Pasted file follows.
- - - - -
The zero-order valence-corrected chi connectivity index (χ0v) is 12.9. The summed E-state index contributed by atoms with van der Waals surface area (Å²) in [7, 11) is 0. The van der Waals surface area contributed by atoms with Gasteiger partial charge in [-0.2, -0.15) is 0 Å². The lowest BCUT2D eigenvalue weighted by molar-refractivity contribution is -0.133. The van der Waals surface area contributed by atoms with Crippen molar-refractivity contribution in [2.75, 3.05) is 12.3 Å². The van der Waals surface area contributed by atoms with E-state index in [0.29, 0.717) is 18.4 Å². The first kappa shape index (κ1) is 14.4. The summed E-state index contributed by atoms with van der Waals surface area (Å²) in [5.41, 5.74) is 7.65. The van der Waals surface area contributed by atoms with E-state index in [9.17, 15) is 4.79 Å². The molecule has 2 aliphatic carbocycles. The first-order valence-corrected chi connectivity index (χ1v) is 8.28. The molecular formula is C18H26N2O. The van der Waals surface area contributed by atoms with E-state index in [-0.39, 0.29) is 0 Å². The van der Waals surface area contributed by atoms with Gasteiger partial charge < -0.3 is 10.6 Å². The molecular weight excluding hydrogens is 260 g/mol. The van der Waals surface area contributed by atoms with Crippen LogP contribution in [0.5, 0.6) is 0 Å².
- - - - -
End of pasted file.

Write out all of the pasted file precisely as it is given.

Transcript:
The zero-order valence-corrected chi connectivity index (χ0v) is 12.9. The summed E-state index contributed by atoms with van der Waals surface area (Å²) in [7, 11) is 0. The van der Waals surface area contributed by atoms with Gasteiger partial charge in [-0.2, -0.15) is 0 Å². The lowest BCUT2D eigenvalue weighted by molar-refractivity contribution is -0.133. The van der Waals surface area contributed by atoms with Crippen molar-refractivity contribution in [2.75, 3.05) is 12.3 Å². The van der Waals surface area contributed by atoms with E-state index in [0.29, 0.717) is 18.4 Å². The first kappa shape index (κ1) is 14.4. The summed E-state index contributed by atoms with van der Waals surface area (Å²) in [5.41, 5.74) is 7.65. The van der Waals surface area contributed by atoms with E-state index in [9.17, 15) is 4.79 Å². The molecule has 2 aliphatic carbocycles. The first-order valence-corrected chi connectivity index (χ1v) is 8.28. The molecular formula is C18H26N2O. The van der Waals surface area contributed by atoms with E-state index in [-0.39, 0.29) is 0 Å². The van der Waals surface area contributed by atoms with Gasteiger partial charge < -0.3 is 10.6 Å². The molecular weight excluding hydrogens is 260 g/mol. The van der Waals surface area contributed by atoms with Crippen LogP contribution in [0.5, 0.6) is 0 Å².